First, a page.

When I bought this book (for my best friend, who was having panic attacks) I was suffering from severe depression and anxiety. I had been professionally diagnosed, was in therapy, and was on medication; this had helped markedly, but I was still moderately to severely depressed and/or anxious every day. This book helped me get better in a surprisingly short period of time because it is specific, explanatory, and practical. Rather than relying only on one technique (like _Feel Good_'s cognitive therapy approach), it has chapters on nutrition, exercise, visualization, cognitive therapy, mistaken beliefs, emotional needs, spiritual angst, and medication. A diagnostic questionaire in the first chapter helps you to determine which chapters will help you the most.
I especially liked the fact that the book was interactive AND specific. When you're depressed, it can be hard to respond to open-ended prompts like "describe some situations that make you anxious". The prompts in this book are usually "check all that apply", True-False, "rate from 1-5" etc, which is easier to do even if part of you is resistant. Also -- every chapter ended with a checklist of, well, homework. Many books on depression and anxiety left me *knowing* more (or thinking I did) but not changing anything -- just wishing things would change! This book helped me to assume responsibility for my own role in recovering, and gave me the tools (in simple steps!) to do it.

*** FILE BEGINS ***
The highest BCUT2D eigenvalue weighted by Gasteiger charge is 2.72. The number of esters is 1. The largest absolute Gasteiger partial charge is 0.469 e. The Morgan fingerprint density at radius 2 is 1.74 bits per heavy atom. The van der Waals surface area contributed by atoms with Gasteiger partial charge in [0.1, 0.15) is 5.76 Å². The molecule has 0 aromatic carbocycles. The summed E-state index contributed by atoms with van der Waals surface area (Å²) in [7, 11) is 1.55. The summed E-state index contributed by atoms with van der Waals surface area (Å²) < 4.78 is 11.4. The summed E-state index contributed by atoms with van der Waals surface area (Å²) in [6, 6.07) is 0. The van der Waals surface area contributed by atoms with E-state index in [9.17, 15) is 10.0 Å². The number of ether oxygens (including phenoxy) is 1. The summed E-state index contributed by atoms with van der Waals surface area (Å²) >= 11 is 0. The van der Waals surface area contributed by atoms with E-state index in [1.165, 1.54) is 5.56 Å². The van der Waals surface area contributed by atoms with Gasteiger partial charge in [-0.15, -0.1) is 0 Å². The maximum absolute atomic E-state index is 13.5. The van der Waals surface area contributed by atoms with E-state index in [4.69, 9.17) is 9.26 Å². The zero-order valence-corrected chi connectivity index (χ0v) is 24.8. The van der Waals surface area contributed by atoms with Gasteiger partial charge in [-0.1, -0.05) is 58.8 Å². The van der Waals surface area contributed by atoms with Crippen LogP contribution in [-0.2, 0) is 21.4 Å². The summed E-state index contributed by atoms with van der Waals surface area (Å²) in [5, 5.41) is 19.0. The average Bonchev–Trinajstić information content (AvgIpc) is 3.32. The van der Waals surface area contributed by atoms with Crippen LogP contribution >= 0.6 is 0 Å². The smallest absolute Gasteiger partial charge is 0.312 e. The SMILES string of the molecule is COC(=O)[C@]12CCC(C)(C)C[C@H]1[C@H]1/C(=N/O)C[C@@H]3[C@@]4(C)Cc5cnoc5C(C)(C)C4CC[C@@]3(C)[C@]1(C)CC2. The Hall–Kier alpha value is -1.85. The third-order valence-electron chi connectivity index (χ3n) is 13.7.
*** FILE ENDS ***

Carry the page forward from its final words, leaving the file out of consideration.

I have given this book to at least five other people suffering from panic attacks, perfectionism, social phobia, and generalized anxiety disorder, and they ALL, also, found it extremely helpful.
The book may not help everyone, but it acknowledges this -- occasionally it points readers in other possible directions (bibliographies at the end of each chapter encourage readers to learn more about anger, co-dependence, depression, etc, if indicated). Definitely a good place to start for anyone with anxiety difficulties of any kind. Also, don't rule it out if you have depression -- your depression might be (like mine) the inevitable result of too much anxiety.